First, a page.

"Look at what you've done!" they told him. "Me? You won't even let me into Gaza!" was Aburedwan's riposte. Daniel Cohen laughs, and the others do too. They certainly have a sense of humour, these beacons of hope.
But at some point they very discreetly indicate that they'd like to go and see Red Square now – up-and-coming talents on their way to see the sights, like a million others. Russia is neutral ground – and on the other hand it isn't.
The tragedy of the Middle East
Vladimir Putin held talks with Hamas here, and there have been recent leaks about Russian deliveries of S300 rocket defence systems to Iran. What is it like to be in Moscow under these circumstances? "When I hear the language," says Daniel Cohen, "it's like at home."
The next day sees a rehearsal at the Tchaikovsky Conservatory. Oistrach played here, and Richter, and Barenboim too for the first time 44 years ago. Now he sits on a high stool, behind him a railing with a towel over it. The momentary impression is of a lifeguard; but not for long.
The previous day, he said what he always says about the tragedy of the Middle East, which has brought him a great deal of criticism from Israel and honorary Palestinian citizenship: that the conflict is not military or political in nature but humanitarian, because two nations lay claim to the same patch of land; that there can be no military solution, only a two-state model; that Israel's relationship with America is unhealthy: "The American hegemony is fading fast, and do you know of an Israeli lobby in Brazil or India? I don't."
Lifeguard with a conductor's baton
But now he's savouring the perfect acoustics under the buttercream whirls of the historical boxes, not getting the orchestra get away with the slightest mistake. In music, Barenboim the reconciler, the good citizen of the world, allows no compromises. He dissects every timid pizzicato, every clattering fortissimo in three to four languages. There is no Middle East bonus, not at work – all that counts for the project is musical quality.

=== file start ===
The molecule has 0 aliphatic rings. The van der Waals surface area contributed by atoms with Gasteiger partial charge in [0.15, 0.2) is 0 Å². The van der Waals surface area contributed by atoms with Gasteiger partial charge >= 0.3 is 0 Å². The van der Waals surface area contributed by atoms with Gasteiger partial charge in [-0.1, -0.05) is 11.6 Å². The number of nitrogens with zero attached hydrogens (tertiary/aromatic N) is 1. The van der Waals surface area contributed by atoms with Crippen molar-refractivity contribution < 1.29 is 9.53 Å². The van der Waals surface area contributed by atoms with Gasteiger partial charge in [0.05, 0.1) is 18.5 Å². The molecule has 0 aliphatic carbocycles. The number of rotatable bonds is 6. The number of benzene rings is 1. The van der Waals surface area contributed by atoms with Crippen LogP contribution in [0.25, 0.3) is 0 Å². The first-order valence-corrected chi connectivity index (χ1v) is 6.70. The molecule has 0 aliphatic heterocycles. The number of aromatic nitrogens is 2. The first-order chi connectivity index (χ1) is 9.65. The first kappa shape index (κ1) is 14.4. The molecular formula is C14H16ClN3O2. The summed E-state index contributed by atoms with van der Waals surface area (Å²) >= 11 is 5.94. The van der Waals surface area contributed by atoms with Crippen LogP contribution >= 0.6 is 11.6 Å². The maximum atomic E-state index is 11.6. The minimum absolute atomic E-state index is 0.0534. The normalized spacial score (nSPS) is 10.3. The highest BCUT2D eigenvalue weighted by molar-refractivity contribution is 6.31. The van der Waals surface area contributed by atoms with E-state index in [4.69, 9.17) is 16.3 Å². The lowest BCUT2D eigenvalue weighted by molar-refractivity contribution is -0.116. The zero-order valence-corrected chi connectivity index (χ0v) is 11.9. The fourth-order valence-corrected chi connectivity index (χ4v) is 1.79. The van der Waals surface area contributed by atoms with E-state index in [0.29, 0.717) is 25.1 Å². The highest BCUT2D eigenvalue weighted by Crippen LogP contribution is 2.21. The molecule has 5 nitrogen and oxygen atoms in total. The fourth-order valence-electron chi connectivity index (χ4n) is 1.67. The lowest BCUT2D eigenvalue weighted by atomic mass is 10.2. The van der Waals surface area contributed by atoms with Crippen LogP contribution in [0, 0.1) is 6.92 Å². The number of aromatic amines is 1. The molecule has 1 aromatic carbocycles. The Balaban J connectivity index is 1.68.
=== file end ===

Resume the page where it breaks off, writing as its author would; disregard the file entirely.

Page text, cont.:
But is there not a threat that politics might drown out the music in times of war? "Not when you're playing Schönberg," one of the musicians says, "then you're too busy dealing with numbers." The orchestra also plays Mozart's Concerto for Three Pianos and Brahms' Fourth Symphony. The beauty of the Mozart piece has something consoling, almost redeeming, but Schönberg's scarred landscapes reflect all the conflict, all the violence, all the longing that marks out these days.
There is something existential in this performance; it reminds Barenboim of the Furtwängler concerts in bombed-out Berlin, and he gives it the laconic description of "higher blood pressure". They are all playing as if electrified, more now than ever. Why do you play with our enemies? Daniel Cohen's friends asked him.
And Ramsi Aburedwan comments: "80 percent of Israelis are in favour of the attacks; many people think they should be even harsher. For someone who knows the region, it is the greatest conceivable message to work in this orchestra."
Never have they felt that as clearly as now. No politician, no Camp David has changed them, they say, as much as Barenboim's “alternative way of thinking about the conflict". If Daniel Barenboim were to retire to the Seychelles tomorrow, the plagued people of Jerusalem and its environs ought to be grateful to him for this alone.
© Süddeutsche Zeitung / Qantara.de 2009
Translated from the German by Katy Derbyshire